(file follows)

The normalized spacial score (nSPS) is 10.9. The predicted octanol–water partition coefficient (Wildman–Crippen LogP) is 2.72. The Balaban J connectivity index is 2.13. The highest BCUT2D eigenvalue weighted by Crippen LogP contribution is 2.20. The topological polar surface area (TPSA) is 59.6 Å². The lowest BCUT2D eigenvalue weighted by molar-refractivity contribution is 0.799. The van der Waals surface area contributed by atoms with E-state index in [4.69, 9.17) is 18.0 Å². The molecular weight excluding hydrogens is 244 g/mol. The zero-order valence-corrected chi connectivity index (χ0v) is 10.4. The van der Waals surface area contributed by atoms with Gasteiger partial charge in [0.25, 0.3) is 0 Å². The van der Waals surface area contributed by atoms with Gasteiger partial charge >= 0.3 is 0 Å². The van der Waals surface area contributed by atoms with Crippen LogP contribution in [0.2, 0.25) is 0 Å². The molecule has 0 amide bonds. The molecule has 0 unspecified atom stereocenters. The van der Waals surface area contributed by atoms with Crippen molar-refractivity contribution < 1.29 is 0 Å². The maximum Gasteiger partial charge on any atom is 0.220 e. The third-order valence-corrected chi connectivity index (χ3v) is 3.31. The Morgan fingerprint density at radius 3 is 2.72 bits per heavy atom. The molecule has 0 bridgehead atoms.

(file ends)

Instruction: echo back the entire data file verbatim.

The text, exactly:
The normalized spacial score (nSPS) is 10.9. The predicted octanol–water partition coefficient (Wildman–Crippen LogP) is 2.72. The Balaban J connectivity index is 2.13. The highest BCUT2D eigenvalue weighted by Crippen LogP contribution is 2.20. The topological polar surface area (TPSA) is 59.6 Å². The lowest BCUT2D eigenvalue weighted by molar-refractivity contribution is 0.799. The van der Waals surface area contributed by atoms with E-state index in [4.69, 9.17) is 18.0 Å². The molecular weight excluding hydrogens is 244 g/mol. The zero-order valence-corrected chi connectivity index (χ0v) is 10.4. The van der Waals surface area contributed by atoms with Gasteiger partial charge in [0.25, 0.3) is 0 Å². The van der Waals surface area contributed by atoms with Gasteiger partial charge >= 0.3 is 0 Å². The van der Waals surface area contributed by atoms with Crippen LogP contribution in [0.2, 0.25) is 0 Å². The molecule has 0 amide bonds. The molecule has 0 unspecified atom stereocenters. The van der Waals surface area contributed by atoms with Crippen molar-refractivity contribution < 1.29 is 0 Å². The maximum Gasteiger partial charge on any atom is 0.220 e. The third-order valence-corrected chi connectivity index (χ3v) is 3.31. The Morgan fingerprint density at radius 3 is 2.72 bits per heavy atom. The molecule has 0 bridgehead atoms.